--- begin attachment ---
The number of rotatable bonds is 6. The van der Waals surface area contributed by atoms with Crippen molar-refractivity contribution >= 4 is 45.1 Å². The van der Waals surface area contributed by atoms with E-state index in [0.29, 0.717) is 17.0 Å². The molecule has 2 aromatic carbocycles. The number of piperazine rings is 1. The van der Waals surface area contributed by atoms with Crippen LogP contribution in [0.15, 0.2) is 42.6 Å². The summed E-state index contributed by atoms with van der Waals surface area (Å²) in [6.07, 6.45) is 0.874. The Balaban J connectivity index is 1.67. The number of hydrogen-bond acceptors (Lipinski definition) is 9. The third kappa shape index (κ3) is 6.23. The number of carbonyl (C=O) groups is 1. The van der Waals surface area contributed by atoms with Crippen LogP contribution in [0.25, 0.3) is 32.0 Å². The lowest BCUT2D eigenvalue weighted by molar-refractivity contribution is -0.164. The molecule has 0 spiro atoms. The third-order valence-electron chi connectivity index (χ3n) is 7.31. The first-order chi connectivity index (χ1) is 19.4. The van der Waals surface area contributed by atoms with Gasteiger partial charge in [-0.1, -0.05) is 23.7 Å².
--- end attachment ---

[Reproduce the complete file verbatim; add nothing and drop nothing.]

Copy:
The number of rotatable bonds is 6. The van der Waals surface area contributed by atoms with Crippen molar-refractivity contribution >= 4 is 45.1 Å². The van der Waals surface area contributed by atoms with E-state index in [0.29, 0.717) is 17.0 Å². The molecule has 2 aromatic carbocycles. The number of piperazine rings is 1. The van der Waals surface area contributed by atoms with Crippen LogP contribution in [0.15, 0.2) is 42.6 Å². The summed E-state index contributed by atoms with van der Waals surface area (Å²) in [6.07, 6.45) is 0.874. The Balaban J connectivity index is 1.67. The number of hydrogen-bond acceptors (Lipinski definition) is 9. The third kappa shape index (κ3) is 6.23. The number of carbonyl (C=O) groups is 1. The van der Waals surface area contributed by atoms with Crippen LogP contribution in [0.25, 0.3) is 32.0 Å². The lowest BCUT2D eigenvalue weighted by molar-refractivity contribution is -0.164. The molecule has 0 spiro atoms. The third-order valence-electron chi connectivity index (χ3n) is 7.31. The first-order chi connectivity index (χ1) is 19.4. The van der Waals surface area contributed by atoms with Gasteiger partial charge in [-0.1, -0.05) is 23.7 Å².